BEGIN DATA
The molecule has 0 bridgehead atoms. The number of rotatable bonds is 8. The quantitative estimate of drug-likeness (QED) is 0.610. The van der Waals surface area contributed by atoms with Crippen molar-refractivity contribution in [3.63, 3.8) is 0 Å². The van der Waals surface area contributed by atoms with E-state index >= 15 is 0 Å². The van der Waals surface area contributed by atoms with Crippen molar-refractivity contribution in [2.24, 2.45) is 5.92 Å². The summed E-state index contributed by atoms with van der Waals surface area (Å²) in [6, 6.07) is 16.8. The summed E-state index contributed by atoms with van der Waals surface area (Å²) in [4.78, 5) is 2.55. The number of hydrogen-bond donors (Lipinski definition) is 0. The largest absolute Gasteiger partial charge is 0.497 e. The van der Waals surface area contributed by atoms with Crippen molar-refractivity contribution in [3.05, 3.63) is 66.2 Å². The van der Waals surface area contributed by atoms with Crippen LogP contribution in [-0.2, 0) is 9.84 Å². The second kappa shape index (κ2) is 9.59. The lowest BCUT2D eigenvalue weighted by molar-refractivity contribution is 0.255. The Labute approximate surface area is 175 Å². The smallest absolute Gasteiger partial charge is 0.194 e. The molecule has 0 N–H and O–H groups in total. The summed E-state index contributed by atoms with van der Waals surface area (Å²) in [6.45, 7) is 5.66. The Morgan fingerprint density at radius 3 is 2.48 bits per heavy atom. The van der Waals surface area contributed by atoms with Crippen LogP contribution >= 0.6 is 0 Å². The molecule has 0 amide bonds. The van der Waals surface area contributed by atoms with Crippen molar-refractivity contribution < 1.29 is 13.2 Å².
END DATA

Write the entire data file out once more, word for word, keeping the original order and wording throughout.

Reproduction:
The molecule has 0 bridgehead atoms. The number of rotatable bonds is 8. The quantitative estimate of drug-likeness (QED) is 0.610. The van der Waals surface area contributed by atoms with Crippen molar-refractivity contribution in [3.63, 3.8) is 0 Å². The van der Waals surface area contributed by atoms with E-state index >= 15 is 0 Å². The van der Waals surface area contributed by atoms with Crippen molar-refractivity contribution in [2.24, 2.45) is 5.92 Å². The summed E-state index contributed by atoms with van der Waals surface area (Å²) in [6, 6.07) is 16.8. The summed E-state index contributed by atoms with van der Waals surface area (Å²) in [4.78, 5) is 2.55. The number of hydrogen-bond donors (Lipinski definition) is 0. The largest absolute Gasteiger partial charge is 0.497 e. The van der Waals surface area contributed by atoms with Crippen molar-refractivity contribution in [3.05, 3.63) is 66.2 Å². The van der Waals surface area contributed by atoms with Crippen LogP contribution in [-0.2, 0) is 9.84 Å². The second kappa shape index (κ2) is 9.59. The lowest BCUT2D eigenvalue weighted by molar-refractivity contribution is 0.255. The Labute approximate surface area is 175 Å². The smallest absolute Gasteiger partial charge is 0.194 e. The molecule has 0 N–H and O–H groups in total. The summed E-state index contributed by atoms with van der Waals surface area (Å²) in [6.45, 7) is 5.66. The Morgan fingerprint density at radius 3 is 2.48 bits per heavy atom. The van der Waals surface area contributed by atoms with Crippen LogP contribution >= 0.6 is 0 Å². The molecule has 0 amide bonds. The van der Waals surface area contributed by atoms with Crippen molar-refractivity contribution < 1.29 is 13.2 Å².